This question aims to find out if the given function is **continuous** and its **first derivative** is **zero** but the **second derivative** is **non-zero** — what can we conclude about the **function?**

The question is based on the concepts of the **derivatives, second derivative test, maxima,** and **minima** of the **function.** A **local maximum** is the **highest point** on the graph of the function where the **first derivative** is **zero,** and the function starts **decreasing** after that point. A **local minimum** is the **lowest point** on the function’s graph where the **first derivative** is **zero,** and the function starts to **increase** after that point.

The **second derivative** test is performed on any given function to check for **local extremas.** The **2nd derivative test** checks whether there are **local maxima** or **local minima** at a certain **point** of the given function. Let **c** is the given point on the graph of the given **function f**, and we want to check if it contains **local maxima** or **minima.** First, we take the **first derivative** of the **function f at point c.**

\[ f'(c) = 0 \]

When the **function’s first derivative** is **zero** at **point** **c**, this means that the function has a **critical point** at **c**. Then we take the **2nd derivative** and check its value at **c**, the following three situations can occur:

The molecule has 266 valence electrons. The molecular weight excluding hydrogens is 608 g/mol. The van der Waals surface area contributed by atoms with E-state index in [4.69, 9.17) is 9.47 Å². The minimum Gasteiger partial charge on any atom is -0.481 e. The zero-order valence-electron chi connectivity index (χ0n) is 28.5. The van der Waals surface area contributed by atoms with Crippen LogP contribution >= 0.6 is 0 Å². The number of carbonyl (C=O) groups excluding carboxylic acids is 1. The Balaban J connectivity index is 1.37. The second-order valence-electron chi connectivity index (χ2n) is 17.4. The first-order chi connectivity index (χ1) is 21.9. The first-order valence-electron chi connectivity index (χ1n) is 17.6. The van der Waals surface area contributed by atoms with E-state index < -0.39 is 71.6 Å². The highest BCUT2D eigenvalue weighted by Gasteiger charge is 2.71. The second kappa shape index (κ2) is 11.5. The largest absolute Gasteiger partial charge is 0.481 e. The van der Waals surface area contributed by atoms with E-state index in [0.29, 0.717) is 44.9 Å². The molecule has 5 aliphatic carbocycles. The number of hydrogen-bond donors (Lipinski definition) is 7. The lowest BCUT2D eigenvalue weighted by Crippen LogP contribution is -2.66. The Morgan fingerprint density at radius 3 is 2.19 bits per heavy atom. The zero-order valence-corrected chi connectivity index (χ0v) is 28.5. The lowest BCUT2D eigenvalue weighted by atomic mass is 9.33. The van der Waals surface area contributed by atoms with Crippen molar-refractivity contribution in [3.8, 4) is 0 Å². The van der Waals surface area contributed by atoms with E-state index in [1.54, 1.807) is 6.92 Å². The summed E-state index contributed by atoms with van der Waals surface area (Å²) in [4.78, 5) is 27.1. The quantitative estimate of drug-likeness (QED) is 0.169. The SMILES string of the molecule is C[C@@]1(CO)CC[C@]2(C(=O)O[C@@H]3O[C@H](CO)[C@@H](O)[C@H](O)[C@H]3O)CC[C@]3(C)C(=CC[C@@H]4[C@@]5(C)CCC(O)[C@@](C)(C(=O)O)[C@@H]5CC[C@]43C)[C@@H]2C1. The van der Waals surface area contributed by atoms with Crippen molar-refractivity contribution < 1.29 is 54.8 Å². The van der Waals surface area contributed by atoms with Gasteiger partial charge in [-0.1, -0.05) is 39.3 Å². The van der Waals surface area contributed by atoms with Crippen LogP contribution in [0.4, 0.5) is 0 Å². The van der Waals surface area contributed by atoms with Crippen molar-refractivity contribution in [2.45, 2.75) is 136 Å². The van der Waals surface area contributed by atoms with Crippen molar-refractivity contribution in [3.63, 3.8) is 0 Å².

\[ f'(c) = 0, \hspace{0.2in} f”(c) \lt 0 \hspace{0.2in} Local\ Maximum \]

\[ f'(c) = 0, \hspace{0.2in} f”(c) \gt 0 \hspace{0.2in} Local\ Minimum \]

\[ f'(c) = 0, \hspace{0.2in} f”(c) = 0 \hspace{0.2in} Inconclusive \]

## Expert Answer

The given information about the problem is as follows:

\[ c = 3 \]

\[ f'(3) = 0 \]

\[ f”(3) = -3 \]

As the given **function** has a **first derivative equal** to **zero,** this means that there is a **critical point** at **3**. The value of the **2nd derivative** of the given function at **c=3** is **less than zero,** which means that it **has local maxima** at **c=3.**

\[ f'(3) = 0, \hspace{0.2in} f”(3) = -3 \lt 0 \hspace{0.2in} Local\ Maximum \]

## Numerical Result

The given value of the **first derivative** of the function is** 0**, and the value of the **2nd derivative** is** less than zero**. We can conclude that:

\[ f'(3) = 0, \hspace{0.2in} f”(3) = -3 \lt 0 \hspace{0.2in} Local\ Maximum \]

## Example

The **first derivative** of the **function** **f** at **c=-2** is **0**. The value of the **second derivative** at** c=-2 is 4.** What can you conclude about this?

The given information about the above problem is given as follows:

\[ c = -2 \]

\[ f'(-2) = 0 \]

\[ f”(-2) = 4 \]

Observing the **first derivative** at **c=-2,** we can conclude that the function has a **critical point** at **c**. The given value of the **second derivative** is **greater than zero,** so we can conclude that there is a **local minima** at **c=-2** on the graph of the given function.

\[ f'(-2) = 0, \hspace{0.2in} f”(-2) = 4 \gt 0 \hspace{0.2in} Local\ Minimum \]